Choosing your healthcare agent should not be taken lightly. Consider only very close family or friends who truly understand your values and wishes. You want someone assertive who will honor your written instructions without question.

In Minnesota, the health care directive serves two purposes. It both names your health care agents AND specifies your care preferences. By completing this single document, you can ensure your medical wishes are followed, and someone you trust can make decisions on your behalf if you cannot.

Durable Financial Power of Attorney

In addition to medical decisions, you need to consider how your finances will be managed if you become incapacitated. Bills still need to be paid, investments need to be managed, and assets need to be safeguarded.

A durable financial power of attorney allows you to delegate control over your financial affairs to someone you trust. This could be the same person as your healthcare power of attorney or a different individual.

The designated person can manage banking, pay bills, file taxes, and take other actions as your “attorney-in-fact.” You can limit the powers granted based on your comfort level.

Having a financial power of attorney prepared before incapacity occurs ensures there won’t be issues accessing your accounts or conducting business on your behalf. Financial institutions are otherwise very reluctant to grant account access without proper legal authority.

Beneficiary Designations

One of the biggest estate planning mistakes we see is the failure to name beneficiaries for assets like retirement accounts and insurance policies. Many people don’t realize beneficiary designations trump anything in your will.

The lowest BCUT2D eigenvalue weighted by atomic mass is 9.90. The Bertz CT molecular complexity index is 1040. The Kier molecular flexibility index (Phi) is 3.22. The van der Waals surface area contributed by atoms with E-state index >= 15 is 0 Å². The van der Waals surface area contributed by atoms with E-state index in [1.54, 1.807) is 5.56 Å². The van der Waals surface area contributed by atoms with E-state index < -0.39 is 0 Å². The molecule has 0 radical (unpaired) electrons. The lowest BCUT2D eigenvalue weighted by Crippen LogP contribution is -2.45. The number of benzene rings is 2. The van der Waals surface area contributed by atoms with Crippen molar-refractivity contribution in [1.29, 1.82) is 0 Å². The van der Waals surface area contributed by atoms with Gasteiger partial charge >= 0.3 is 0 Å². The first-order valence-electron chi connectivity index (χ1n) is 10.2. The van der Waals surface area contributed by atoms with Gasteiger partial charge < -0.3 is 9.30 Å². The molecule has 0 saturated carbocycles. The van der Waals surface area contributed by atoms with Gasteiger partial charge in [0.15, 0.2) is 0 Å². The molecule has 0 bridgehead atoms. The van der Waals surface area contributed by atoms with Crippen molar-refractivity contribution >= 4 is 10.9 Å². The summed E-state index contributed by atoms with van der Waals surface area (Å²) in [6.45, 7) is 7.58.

These designations allow certain accounts to pass directly to the named beneficiaries upon death, avoiding probate. It also provides creditor protection in states like Minnesota.

It’s critical to keep your beneficiary designations up to date as life circumstances change. Events like marriage, divorce, or the death of a beneficiary require revisiting these designations. 

As part of a complete plan, your estate planning attorney should give you detailed written instructions about how to name your beneficiaries.  At Safe Harbor Estate Law, we provide you with beneficiary language that will ensure your designations align with your will and trust. 

Ideally, you should review all your beneficiary designations at least annually. Confirm the designated percentages and beneficiaries are aligned with your current wishes.

Get Your Estate Plan Started With Safe Harbor Estate Law

We hope this overview gives you a better understanding of the core legal documents every estate plan should include. 

While not complicated, estate planning is a specialized area of the law with quirks unique to each state. Don’t try to create your estate plan from scratch without input from a professional.

The attorneys at Safe Harbor Estate Law have guided over 1000 Minnesotans through the estate planning process. We offer initial Life and Legacy Sessions to review your situation and explain your options customized to your needs. Contact us today to get started creating the estate plan your loved ones deserve.

Author Bio

Margaret Barrett is the Founder and Owner of Safe Harbor Estate Law, a Saint Paul, MN, estate planning law firm she founded in 2013. With almost 15 years of combined experience in litigation and Minnesota estate law, she is dedicated to representing clients in a wide range of estate law matters. Her practice areas include estate planning, asset protection, elder law, and more.

Margaret received her Juris Doctor from the William Mitchell College of Law and is a member of the Minnesota State Bar Association and the Ramsey County Bar Association.